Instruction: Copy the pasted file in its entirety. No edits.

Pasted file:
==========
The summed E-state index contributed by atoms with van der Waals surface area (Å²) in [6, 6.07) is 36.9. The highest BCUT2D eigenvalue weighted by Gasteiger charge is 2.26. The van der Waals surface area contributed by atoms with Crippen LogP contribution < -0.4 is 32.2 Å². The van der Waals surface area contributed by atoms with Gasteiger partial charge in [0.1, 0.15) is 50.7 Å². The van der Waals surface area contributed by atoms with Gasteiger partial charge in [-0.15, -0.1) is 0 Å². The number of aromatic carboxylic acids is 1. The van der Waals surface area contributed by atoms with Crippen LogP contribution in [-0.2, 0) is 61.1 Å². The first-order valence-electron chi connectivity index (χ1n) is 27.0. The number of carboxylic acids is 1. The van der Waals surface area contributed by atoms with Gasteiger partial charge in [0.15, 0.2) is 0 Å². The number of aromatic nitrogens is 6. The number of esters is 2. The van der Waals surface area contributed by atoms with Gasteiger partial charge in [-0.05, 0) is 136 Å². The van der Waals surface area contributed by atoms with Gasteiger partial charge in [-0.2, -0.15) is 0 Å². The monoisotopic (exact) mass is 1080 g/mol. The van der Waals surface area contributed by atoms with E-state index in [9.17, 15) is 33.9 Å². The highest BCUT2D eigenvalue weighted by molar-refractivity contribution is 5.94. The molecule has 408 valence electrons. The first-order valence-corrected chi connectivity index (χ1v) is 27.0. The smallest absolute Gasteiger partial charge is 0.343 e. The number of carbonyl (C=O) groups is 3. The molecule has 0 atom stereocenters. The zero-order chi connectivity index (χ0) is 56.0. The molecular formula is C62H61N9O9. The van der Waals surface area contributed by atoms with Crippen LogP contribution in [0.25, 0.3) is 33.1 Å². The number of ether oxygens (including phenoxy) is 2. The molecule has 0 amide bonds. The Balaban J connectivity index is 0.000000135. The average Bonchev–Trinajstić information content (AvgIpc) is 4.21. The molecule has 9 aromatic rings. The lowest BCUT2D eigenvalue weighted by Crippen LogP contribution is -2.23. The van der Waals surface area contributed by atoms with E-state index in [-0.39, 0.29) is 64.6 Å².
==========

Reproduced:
The summed E-state index contributed by atoms with van der Waals surface area (Å²) in [6, 6.07) is 36.9. The highest BCUT2D eigenvalue weighted by Gasteiger charge is 2.26. The van der Waals surface area contributed by atoms with Crippen LogP contribution < -0.4 is 32.2 Å². The van der Waals surface area contributed by atoms with Gasteiger partial charge in [0.1, 0.15) is 50.7 Å². The van der Waals surface area contributed by atoms with Gasteiger partial charge in [-0.15, -0.1) is 0 Å². The number of aromatic carboxylic acids is 1. The van der Waals surface area contributed by atoms with Crippen LogP contribution in [-0.2, 0) is 61.1 Å². The first-order valence-electron chi connectivity index (χ1n) is 27.0. The number of carboxylic acids is 1. The van der Waals surface area contributed by atoms with Gasteiger partial charge in [0.15, 0.2) is 0 Å². The number of aromatic nitrogens is 6. The number of esters is 2. The van der Waals surface area contributed by atoms with Gasteiger partial charge in [-0.05, 0) is 136 Å². The van der Waals surface area contributed by atoms with Gasteiger partial charge in [-0.2, -0.15) is 0 Å². The monoisotopic (exact) mass is 1080 g/mol. The van der Waals surface area contributed by atoms with E-state index in [9.17, 15) is 33.9 Å². The highest BCUT2D eigenvalue weighted by molar-refractivity contribution is 5.94. The molecule has 408 valence electrons. The first-order valence-corrected chi connectivity index (χ1v) is 27.0. The smallest absolute Gasteiger partial charge is 0.343 e. The number of carbonyl (C=O) groups is 3. The molecule has 0 atom stereocenters. The zero-order chi connectivity index (χ0) is 56.0. The molecular formula is C62H61N9O9. The van der Waals surface area contributed by atoms with Crippen LogP contribution in [0.25, 0.3) is 33.1 Å². The number of ether oxygens (including phenoxy) is 2. The molecule has 0 amide bonds. The Balaban J connectivity index is 0.000000135. The average Bonchev–Trinajstić information content (AvgIpc) is 4.21. The molecule has 9 aromatic rings. The lowest BCUT2D eigenvalue weighted by Crippen LogP contribution is -2.23. The van der Waals surface area contributed by atoms with E-state index in [-0.39, 0.29) is 64.6 Å².